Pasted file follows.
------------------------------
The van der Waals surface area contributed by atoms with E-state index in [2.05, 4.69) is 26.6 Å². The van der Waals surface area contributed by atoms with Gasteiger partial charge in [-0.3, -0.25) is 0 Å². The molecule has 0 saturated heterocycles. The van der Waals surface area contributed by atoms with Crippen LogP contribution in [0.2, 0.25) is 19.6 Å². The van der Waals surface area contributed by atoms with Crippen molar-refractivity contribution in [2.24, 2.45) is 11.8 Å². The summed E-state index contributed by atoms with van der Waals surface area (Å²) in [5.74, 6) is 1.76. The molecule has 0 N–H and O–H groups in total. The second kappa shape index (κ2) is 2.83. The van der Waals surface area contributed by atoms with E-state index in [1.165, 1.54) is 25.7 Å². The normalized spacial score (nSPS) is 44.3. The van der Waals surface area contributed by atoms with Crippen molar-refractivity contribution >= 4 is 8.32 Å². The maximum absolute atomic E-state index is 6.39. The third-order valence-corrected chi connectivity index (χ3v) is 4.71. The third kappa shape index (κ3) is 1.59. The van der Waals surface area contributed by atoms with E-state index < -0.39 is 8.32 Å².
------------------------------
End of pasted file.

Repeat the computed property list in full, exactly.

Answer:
The van der Waals surface area contributed by atoms with E-state index in [2.05, 4.69) is 26.6 Å². The van der Waals surface area contributed by atoms with Gasteiger partial charge in [-0.3, -0.25) is 0 Å². The molecule has 0 saturated heterocycles. The van der Waals surface area contributed by atoms with Crippen LogP contribution in [0.2, 0.25) is 19.6 Å². The van der Waals surface area contributed by atoms with Crippen molar-refractivity contribution in [2.24, 2.45) is 11.8 Å². The summed E-state index contributed by atoms with van der Waals surface area (Å²) in [5.74, 6) is 1.76. The molecule has 0 N–H and O–H groups in total. The second kappa shape index (κ2) is 2.83. The van der Waals surface area contributed by atoms with E-state index in [1.165, 1.54) is 25.7 Å². The normalized spacial score (nSPS) is 44.3. The van der Waals surface area contributed by atoms with Crippen molar-refractivity contribution >= 4 is 8.32 Å². The maximum absolute atomic E-state index is 6.39. The third-order valence-corrected chi connectivity index (χ3v) is 4.71. The third kappa shape index (κ3) is 1.59. The van der Waals surface area contributed by atoms with E-state index < -0.39 is 8.32 Å².